Bioplastic materials were compounded utilizing soy, poly-lactic acid (PLA) and poly-hydroxyalkanoate (PHA) biopolymers along with ethanol industry co-products and biomass additives to manufacture horticultural plant containers. Various formulations and processing conditions were studied to improve mechanical properties of the plastics. These materials were developed and compounded at Iowa State University and subsequently injection molded into 4.5 inch greenhouse pots at R&D/Leverage, Lee's Summit, Missouri. The bioplastic pots were evaluated for their performance by studying plant growth of vegetable and ornament crops grown in them under greenhouse and field conditions. The pots were also characterized for degradation and water retention. Commercial polypropylene pots, 4.5” green color, were used as the control treatment for the study. Comprehensive growth studies along with degradation results identified numerous bioplastic types that performed as well as or better than commercial polypropylene plant containers. Among the different material types, SPA-PLA, a blend of soy and PLA resins, was observed to produce the best results in terms of plant growth compared to polypropylene plastic pots during plant production. This is attributed to the slow release of fertilizing compounds during the degradation of soy protein. Certain bioplastic pot types were observed to retain soil moisture content over a longer time period than pots made from other environmentally friendly materials, such as paper or peat moss. Such properties are considered beneficial during the plant production cycle when using horticultural pots because they require less watering.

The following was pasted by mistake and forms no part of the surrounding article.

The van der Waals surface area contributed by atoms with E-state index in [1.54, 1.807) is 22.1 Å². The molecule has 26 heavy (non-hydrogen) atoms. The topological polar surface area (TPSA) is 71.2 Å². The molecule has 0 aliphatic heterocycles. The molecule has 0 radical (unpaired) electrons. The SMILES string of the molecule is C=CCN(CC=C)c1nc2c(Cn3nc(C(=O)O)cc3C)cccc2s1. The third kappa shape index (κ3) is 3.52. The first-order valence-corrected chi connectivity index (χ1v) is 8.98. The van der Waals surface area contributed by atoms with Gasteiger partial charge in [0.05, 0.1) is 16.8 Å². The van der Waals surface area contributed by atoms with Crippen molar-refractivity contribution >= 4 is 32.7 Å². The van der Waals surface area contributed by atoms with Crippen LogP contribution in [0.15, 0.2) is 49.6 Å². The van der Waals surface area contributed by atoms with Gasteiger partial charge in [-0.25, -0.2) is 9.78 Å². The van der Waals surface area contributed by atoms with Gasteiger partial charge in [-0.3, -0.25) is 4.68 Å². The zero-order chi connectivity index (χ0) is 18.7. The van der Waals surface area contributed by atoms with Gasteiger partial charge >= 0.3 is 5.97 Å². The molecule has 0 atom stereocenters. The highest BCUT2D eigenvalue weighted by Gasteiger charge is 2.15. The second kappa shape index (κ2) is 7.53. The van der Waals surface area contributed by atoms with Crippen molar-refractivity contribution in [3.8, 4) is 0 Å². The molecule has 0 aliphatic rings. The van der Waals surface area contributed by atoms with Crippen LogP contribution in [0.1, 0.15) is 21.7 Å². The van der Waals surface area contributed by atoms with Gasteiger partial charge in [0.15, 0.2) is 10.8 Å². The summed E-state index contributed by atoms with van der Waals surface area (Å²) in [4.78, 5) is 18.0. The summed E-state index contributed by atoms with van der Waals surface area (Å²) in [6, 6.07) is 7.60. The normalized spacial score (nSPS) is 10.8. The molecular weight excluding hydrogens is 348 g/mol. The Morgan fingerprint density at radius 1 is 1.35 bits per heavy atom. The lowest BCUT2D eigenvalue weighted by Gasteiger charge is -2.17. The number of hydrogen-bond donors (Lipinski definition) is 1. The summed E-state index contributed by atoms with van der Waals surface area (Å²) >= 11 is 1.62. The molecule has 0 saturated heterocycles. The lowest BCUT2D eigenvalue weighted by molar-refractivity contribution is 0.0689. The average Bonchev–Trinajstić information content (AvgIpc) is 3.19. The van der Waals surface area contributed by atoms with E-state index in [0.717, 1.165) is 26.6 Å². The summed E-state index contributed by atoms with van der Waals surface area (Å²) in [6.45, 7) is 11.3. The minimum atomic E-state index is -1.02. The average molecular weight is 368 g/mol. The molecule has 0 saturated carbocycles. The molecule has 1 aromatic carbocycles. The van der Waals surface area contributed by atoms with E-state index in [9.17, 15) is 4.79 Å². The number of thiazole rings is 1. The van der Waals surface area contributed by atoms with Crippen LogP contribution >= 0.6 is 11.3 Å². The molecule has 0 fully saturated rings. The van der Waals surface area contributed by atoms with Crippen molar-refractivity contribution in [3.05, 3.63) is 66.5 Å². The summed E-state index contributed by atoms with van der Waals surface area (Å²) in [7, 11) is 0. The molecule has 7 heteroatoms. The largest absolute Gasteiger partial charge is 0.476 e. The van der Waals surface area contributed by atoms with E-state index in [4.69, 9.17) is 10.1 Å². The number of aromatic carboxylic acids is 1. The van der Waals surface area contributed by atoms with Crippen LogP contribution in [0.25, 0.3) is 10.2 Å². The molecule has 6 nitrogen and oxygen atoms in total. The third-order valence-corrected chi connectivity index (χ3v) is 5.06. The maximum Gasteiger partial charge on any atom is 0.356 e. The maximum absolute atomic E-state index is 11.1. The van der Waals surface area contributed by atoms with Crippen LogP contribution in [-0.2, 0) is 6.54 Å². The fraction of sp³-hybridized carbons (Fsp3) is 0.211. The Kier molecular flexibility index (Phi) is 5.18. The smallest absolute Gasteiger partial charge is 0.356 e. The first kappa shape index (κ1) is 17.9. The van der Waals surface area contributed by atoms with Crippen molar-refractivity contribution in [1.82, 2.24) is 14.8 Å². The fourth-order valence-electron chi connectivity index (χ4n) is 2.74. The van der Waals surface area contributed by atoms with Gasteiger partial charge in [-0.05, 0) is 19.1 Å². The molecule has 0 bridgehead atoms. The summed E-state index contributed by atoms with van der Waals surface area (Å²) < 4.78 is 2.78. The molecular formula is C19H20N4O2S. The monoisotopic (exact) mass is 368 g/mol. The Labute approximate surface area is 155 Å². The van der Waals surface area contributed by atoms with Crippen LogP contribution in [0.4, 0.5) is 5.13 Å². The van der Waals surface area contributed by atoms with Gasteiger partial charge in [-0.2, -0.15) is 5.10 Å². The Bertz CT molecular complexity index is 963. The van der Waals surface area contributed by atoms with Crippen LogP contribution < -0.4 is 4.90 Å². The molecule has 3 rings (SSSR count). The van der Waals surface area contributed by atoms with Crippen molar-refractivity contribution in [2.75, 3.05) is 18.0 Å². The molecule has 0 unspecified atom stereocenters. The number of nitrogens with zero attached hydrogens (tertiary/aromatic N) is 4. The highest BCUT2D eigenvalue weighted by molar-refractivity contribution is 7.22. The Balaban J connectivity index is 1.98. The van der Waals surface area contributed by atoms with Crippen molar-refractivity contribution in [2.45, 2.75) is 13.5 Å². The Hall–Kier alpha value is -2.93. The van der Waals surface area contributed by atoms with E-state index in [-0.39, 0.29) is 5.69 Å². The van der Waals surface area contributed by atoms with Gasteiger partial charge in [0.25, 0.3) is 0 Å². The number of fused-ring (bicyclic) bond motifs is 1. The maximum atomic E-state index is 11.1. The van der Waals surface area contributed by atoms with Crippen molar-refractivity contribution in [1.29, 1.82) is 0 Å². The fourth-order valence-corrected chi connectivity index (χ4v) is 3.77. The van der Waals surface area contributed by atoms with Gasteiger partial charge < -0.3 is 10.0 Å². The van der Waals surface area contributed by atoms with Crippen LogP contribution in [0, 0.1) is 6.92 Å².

Tensile Property Changes in Commercial Biopolymer Products Based on Environmental Conditons
The current trend towards sustainability has created new interest in biodegradable plastics. While many investigations have examined the behavior of biodegradable plastics, the changes in properties that may occur during use have not been fully developed. The mechanical properties of seven types of biodegradable plastics were analyzed. In addition, the properties of polystyrene (PS) used in similar applications were examined. The effects of UV exposure, humidity and accelerated aging on the mechanical properties were studied. In general, the strength of several biopolymers was less than that of PS. Polylactic acid and wheatstraw had a higher strength than PS. The properties of biodegradable plastics deteriorated significantly upon exposure to UV radiation and humidity. Accelerated aging data indicates that after 6 months under ambient conditions, the biodegradable plastics also have a reduction in strength and modulus. Additional improvements may be necessary to resist environmental effects so that biopolymers can be effective replacements for traditional plastics.
The Effect of High-Recycle-Content on CSD PET Bottle's Thermal Stability